The Wisconsin Science Festival started today. The statewide science exposition/celebration runs Thursday through Sunday, with events held at various primarily public and non-profit venues. The festival is primarily weighted in the southern half of the state, although Wausau, Rhinelander, and even Madeline Island (on Lake Superior) are hosting some events. Laboratories, libraries, parks, nature centers, museums, and 6 campuses of the University of Wisconsin system are participating.
The epicenter for the festival is at the Discovery Building, a 3-year-old high-tech edifice in the heart of UW-Madison, occupied by two distinct organizations: The Wisconsin Institute for Discovery and The Morgridge Institute for Research. WID/MIR's mission explicitly includes public outreach, and the building has become Madison's primary venue for science fairs, educator conferences, middle and high-school STEM programming, and so forth. The first Saturday of every month brings "Saturday Science", when the first floor of the building -- the "Town Center" -- is overrun by mobs of kids, visiting dozens of demonstration stations associated with the monthly theme. On schooldays, middle-school and high-school students are often seen bustling about in little groups, taking a tour of the building and then taking the elevators up to the specially outfitted teaching labs on the northeast end of the building.
Today many dozens of schoolchildren were exploring the Town Center, which was packed with Science Festival demonstrations from 10 AM till 2PM. Perhaps some will return this evening, for Ira Flatow's "keynote" lecture (livestreamed here, along with various other interesting events). Tomorrow, more dozens of schoolchildren will fill the Town Center for day 2 of the exposition.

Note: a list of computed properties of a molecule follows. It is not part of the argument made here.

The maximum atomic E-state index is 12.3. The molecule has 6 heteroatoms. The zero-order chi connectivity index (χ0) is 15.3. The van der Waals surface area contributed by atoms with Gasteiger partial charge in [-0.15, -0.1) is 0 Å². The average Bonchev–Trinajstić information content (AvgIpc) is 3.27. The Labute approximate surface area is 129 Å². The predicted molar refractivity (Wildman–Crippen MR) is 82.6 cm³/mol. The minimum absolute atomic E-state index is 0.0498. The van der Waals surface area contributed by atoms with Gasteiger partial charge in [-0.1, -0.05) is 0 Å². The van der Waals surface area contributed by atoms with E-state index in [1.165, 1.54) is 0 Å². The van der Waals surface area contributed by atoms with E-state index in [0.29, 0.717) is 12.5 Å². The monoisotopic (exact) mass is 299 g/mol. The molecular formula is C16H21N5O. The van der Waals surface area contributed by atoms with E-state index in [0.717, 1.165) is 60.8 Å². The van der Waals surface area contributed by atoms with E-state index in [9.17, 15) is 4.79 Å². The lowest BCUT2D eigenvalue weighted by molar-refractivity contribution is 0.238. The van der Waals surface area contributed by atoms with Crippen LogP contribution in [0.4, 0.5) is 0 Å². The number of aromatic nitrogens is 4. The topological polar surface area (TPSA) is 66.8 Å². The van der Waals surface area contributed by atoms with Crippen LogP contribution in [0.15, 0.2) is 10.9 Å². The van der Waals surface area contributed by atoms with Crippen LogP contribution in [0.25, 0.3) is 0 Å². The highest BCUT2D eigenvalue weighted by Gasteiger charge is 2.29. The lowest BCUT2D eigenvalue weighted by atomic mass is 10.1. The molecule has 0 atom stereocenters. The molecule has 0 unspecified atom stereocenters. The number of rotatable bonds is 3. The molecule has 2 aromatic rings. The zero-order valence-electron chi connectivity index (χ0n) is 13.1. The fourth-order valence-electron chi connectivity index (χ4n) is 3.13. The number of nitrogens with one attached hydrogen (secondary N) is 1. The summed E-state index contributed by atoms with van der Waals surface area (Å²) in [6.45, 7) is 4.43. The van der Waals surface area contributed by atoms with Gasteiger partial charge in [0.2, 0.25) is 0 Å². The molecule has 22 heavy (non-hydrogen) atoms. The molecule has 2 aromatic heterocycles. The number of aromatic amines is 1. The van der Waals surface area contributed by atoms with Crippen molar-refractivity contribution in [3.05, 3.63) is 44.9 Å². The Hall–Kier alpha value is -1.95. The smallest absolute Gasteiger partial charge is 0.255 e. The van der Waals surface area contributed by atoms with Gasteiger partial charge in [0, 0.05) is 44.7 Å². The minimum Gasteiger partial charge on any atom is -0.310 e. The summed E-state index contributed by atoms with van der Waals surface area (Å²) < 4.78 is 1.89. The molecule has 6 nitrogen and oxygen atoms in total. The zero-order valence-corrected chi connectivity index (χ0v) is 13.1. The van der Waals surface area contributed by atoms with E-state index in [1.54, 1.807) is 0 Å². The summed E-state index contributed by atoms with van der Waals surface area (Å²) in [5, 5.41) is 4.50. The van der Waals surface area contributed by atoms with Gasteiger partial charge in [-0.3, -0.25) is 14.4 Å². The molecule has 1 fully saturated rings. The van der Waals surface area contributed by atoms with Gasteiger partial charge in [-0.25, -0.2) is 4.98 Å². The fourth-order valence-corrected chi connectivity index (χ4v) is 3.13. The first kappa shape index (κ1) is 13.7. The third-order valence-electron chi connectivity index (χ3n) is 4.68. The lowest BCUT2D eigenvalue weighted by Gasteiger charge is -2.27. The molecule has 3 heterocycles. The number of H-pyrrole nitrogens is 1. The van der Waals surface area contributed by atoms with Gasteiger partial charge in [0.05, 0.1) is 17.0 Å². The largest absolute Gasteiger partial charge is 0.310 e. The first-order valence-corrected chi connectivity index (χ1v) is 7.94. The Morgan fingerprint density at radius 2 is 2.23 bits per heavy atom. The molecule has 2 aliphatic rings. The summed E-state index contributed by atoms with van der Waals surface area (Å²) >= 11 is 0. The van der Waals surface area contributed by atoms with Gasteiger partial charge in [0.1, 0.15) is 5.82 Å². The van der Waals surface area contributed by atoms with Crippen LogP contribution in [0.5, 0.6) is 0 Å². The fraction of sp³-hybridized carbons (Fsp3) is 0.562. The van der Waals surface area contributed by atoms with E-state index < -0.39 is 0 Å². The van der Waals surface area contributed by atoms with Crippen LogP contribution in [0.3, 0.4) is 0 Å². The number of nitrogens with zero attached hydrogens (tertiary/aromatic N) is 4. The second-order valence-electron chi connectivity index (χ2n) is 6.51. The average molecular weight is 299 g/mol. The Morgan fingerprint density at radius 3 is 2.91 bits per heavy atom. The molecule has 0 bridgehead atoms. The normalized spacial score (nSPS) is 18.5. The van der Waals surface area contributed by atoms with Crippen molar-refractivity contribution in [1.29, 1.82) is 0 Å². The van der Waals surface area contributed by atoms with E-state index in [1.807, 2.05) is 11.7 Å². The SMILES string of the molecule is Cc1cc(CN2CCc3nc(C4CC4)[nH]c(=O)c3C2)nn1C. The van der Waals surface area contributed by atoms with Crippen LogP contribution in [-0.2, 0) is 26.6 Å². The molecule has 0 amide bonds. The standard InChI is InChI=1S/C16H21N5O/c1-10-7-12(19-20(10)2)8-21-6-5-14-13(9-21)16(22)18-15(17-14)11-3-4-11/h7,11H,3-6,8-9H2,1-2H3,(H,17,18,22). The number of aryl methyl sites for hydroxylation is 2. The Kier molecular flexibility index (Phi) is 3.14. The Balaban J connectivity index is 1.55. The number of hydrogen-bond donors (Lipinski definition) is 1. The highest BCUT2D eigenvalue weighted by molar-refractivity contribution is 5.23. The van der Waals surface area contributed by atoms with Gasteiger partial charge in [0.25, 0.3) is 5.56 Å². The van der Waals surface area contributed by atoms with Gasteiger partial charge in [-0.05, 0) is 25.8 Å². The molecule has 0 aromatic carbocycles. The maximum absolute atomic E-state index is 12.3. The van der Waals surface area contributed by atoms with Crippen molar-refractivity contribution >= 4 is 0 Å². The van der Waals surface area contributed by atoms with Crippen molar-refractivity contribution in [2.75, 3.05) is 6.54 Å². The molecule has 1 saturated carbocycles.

However, none of those children will be students from any of the region's Catholic parochial schools.
“Catholic schools in the Diocese of Madison may no longer participate in any activities, workshops or field trips at the Wisconsin Institutes for Discovery,” wrote Michael Lancaster, superintendent of Catholic schools. “Any plans to do so should be halted immediately, and alternative, morally acceptable means of meeting the educational objectives should be utilized.”The reason? In addition to being an outreach facility, WID/MIR is a working scientific institute, and some of the researchers in the building work with human embryonic stem cells.
Yes, you read that correctly. Because some of the research going on in the building offends the Church's principles, the building and the educational opportunities it offers are off limits to parochial schools. Here, for those of you who feel the need, is the official fatwa issued by the High Inquisitor. I offer up for you this particularly choice little item:
While it would be possible to visit the Town Center and avoid participation in the stem cell workshop, attending only the other educational offerings that, in and of themselves do not pose a moral issue, the question becomes whether or not patronizing an institution involved in embryonic stem cell research causes scandal and collusion with evilThe deep, deep difficulty with the Superintendent's reasoning is that one of the institutions in question, WID, is for all practical purposes a component of the University of Wisconsin. Moreover, other scientists at UW-Madison, not affiliated with WID/MIR, are also studying stem cells. Is it thus the Superintendent's position that the parochial schools must not come to campus at all, so as to avoid "patronizing an institution involved in embryonic stem cell research"?
This position is so epistemologically broken that it cannot be fixed. The government of the State of Wisconsin funds WID. Shall field trips to the Capitol be discontinued as well?